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Old 08-08-22, 09:16 AM
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If this is for an insurance claim, then I doubt many insurance adjusters would distinguish between a damaged bike and damaged components. The fact that the wheels are damaged, the shifter and other parts scratched up, and the shifter twisted on the bar would demonstrate that they should pay you for the value of your bike.

The downside is that most insurance will only pay fair market value and not replacement cost. I would start thinking about how you are going to convince the insurance company of the fair market value.

Once you settle up, you can decide to either buy a replacement or repair this one.
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Old 08-08-22, 01:15 PM
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Originally Posted by Mojo31 View Post
If this is for an insurance claim, then I doubt many insurance adjusters would distinguish between a damaged bike and damaged components. The fact that the wheels are damaged, the shifter and other parts scratched up, and the shifter twisted on the bar would demonstrate that they should pay you for the value of your bike.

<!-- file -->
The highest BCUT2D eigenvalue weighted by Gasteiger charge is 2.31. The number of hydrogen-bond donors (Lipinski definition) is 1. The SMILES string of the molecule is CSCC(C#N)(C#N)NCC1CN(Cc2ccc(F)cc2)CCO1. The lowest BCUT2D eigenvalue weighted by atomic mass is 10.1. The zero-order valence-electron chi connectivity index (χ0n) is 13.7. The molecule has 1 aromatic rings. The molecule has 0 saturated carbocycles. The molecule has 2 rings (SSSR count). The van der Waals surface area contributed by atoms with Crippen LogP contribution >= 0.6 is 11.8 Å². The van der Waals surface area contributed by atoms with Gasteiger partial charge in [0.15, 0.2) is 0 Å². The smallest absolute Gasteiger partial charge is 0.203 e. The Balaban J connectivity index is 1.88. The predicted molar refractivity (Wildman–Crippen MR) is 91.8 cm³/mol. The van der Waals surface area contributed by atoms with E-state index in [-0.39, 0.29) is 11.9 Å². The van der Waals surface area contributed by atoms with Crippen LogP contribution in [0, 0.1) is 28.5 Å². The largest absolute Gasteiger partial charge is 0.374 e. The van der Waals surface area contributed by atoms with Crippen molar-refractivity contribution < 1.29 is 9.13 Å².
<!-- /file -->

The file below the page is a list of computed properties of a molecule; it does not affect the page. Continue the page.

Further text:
The downside is that most insurance will only pay fair market value and not replacement cost. I would start thinking about how you are going to convince the insurance company of the fair market value.

Once you settle up, you can decide to either buy a replacement or repair this one.
Fair market value is what they'll use for a claim on your own collision insurance. I'm not sure that liability is so restricted. Hiring an attorney after my motorcycle crash was, in retrospect, smart. Mine was reasonable and soft-spoken, and really helped getting a fair settlement. I got some right of it away, and for the rest, we just waited until they wanted the case off their "to do" list, and met halfway. In my state, uninsured motorist coverages on several insured vehicles are combined, so if you have $25K coverage on three vehicles, you have $75K of coverage. Only an attorney would even be aware of that, for example.